Option 4: Use of a communication device manufacturer's software. Prentke Romich Company's PASS software (https://www.prentrom.com/prc_advantage/free-software-download-pass) is what comes to mind when I think of this. It is free, too. If you have a student using LAMP Words for Life or Unity software, PASS becomes a very good option when teaching virtually. Personally, I think I would still prefer to use one of the other options (1-3), though, as it would give me the greatest ability to present a multitude of material. But, if you don't have access to an iPad with LAMP or a device with Unity, having access to PASS is a very good option. Tobii DyanVox's Snap+Core (https://www.tobiidynavox.com/en-us/software/windows-software/snap-for-windows/) is another communication application that can run on your computer, too, which would allow you to project your screen.


Option 5: Put a core board on the wall behind you and record yourself reading a story or delivering content while pointing to the core board on a vertical surface that is within the view of the webcam. Folks, there is NOTHING wrong with this option. This is likely what happens during a lot of group lessons, and your students are used to seeing this type of modeling. A few of the cons that go with this method are: (1) the board may not be seen very well, (2) you may not have the wall space for said vertical core board, (3) you may not have a large core board available to you, and (4) you may want to model on more than one communication board.


Things to think about:

How to Build Success

A colleague of mine and I were talking about her experience as an online teacher for students with disabilities, many with complex communication needs. She shared that a lot of her students benefited from seeing her hand pointing to communication boards, which would make me lean toward use of a document camera/Osmo over sharing your iPad screen. If we are individualizing education for students, though, how you present the communication system will vary based on the needs of the students you have, and the materials you have available to you. One of the most critical pieces of what you will do is to decide if the material you're presenting to your students is engaging and motivating? This needs to be at the forefront of all that we do, whether that is in person or virtually.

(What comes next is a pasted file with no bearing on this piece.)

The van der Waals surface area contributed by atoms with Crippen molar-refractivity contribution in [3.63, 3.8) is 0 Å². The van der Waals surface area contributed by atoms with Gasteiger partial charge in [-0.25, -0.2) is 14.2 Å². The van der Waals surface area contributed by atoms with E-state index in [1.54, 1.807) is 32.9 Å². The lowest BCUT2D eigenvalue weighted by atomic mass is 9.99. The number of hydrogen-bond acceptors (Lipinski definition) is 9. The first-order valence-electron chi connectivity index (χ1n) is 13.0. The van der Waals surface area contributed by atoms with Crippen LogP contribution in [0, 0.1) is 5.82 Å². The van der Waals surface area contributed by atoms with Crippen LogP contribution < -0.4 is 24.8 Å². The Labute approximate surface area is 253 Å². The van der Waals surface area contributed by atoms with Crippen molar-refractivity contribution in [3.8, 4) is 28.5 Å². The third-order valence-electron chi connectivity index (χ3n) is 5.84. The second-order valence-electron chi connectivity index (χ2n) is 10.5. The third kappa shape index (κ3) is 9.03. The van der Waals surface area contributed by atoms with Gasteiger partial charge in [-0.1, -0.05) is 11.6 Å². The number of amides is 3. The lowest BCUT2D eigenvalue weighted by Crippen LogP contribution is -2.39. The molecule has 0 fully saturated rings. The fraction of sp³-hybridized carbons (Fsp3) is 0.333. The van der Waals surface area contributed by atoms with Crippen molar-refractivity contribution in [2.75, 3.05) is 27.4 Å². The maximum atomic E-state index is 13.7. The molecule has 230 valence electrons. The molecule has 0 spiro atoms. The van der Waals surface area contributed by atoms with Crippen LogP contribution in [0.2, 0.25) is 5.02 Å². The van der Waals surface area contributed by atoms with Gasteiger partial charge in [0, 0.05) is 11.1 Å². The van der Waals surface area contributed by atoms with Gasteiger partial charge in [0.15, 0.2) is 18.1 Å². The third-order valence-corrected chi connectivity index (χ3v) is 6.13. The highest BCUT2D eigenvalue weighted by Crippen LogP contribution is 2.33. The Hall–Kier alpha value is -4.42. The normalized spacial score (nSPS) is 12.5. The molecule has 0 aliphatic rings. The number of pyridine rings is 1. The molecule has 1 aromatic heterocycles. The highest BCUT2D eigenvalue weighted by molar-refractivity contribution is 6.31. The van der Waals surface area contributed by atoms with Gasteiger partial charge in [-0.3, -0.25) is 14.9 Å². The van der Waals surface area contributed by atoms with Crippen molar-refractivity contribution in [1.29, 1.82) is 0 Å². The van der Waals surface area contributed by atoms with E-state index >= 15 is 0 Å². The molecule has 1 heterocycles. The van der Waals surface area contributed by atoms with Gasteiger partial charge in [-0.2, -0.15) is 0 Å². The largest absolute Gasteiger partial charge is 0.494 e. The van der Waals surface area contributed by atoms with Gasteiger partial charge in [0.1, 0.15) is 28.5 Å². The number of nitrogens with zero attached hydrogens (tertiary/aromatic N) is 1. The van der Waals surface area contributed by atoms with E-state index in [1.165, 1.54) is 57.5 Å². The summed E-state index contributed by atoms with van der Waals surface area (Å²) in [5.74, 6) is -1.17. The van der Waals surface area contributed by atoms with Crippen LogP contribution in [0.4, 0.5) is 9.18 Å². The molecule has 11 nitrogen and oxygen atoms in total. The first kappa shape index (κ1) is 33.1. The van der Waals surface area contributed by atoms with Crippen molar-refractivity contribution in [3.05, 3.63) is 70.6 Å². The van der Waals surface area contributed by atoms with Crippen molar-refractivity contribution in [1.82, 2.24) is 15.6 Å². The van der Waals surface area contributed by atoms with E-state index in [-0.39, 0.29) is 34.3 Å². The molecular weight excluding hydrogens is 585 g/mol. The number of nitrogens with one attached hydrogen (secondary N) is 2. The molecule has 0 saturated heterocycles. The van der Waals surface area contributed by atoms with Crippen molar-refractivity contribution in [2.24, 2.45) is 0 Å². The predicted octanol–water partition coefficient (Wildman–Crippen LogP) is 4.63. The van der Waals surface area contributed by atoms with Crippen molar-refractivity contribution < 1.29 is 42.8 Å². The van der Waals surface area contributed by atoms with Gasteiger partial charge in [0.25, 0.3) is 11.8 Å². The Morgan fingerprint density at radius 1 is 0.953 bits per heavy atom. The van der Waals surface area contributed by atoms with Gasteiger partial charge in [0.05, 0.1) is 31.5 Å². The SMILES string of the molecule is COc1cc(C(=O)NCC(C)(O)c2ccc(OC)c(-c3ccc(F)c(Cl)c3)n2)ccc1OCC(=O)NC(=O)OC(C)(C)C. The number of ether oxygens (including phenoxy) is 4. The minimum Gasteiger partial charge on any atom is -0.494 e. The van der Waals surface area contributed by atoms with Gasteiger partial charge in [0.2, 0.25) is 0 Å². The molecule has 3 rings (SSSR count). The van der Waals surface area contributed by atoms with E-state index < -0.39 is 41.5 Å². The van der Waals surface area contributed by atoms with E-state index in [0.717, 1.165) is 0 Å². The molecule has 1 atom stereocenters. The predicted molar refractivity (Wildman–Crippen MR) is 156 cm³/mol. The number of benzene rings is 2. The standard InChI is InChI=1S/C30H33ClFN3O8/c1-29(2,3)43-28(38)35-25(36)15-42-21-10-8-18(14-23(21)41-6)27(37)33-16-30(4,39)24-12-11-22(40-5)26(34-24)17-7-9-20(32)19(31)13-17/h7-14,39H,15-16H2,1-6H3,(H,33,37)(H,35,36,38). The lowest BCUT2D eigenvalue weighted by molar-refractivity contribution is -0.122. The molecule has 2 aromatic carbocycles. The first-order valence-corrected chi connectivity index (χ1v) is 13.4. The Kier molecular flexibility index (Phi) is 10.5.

When I began making videos I made a conscious decision to make videos that are real. I don't edit them. They aren't perfect. I include my kids, because they're home and they want and need attention, too. I don't look or sound perfect. For a Type A perfectionist this can be hard to do, but I want people to see #RealLife. None of us have a classroom to use, or all of the equipment we normally have access to, heck many of us don't even always have access to color printing and velcro on the good days! Do what is good for you and will benefit your students the most, remembering that just seeing your face and hearing your voice can calm the anxiety of these days that don't follow our normal routines. Read a story, check in to say hi, and if and when you're up to doing more give some of these suggestions a try! Don't be scared to play around with the technology. I've hosted a lot of Zoom and Google Meet meetings just for myself to try things out. Remember that whatever you do during this time will be enough, so have a growth mindset, expect that things will go wrong, and know that it is okay!


I'm sure there are other ways to model AAC virtually, if you have come up with other solutions, please share as we are always better together. I always learn so much from others' experiences. I'd love to see some of the material you are making, too! Share it with me on Facebook @buildingaac or on Twitter @jjschubring. Keep checking back, too, as I continue to create some perfectly imperfect videos for all to use!



Good luck, and happy creating! You've got this!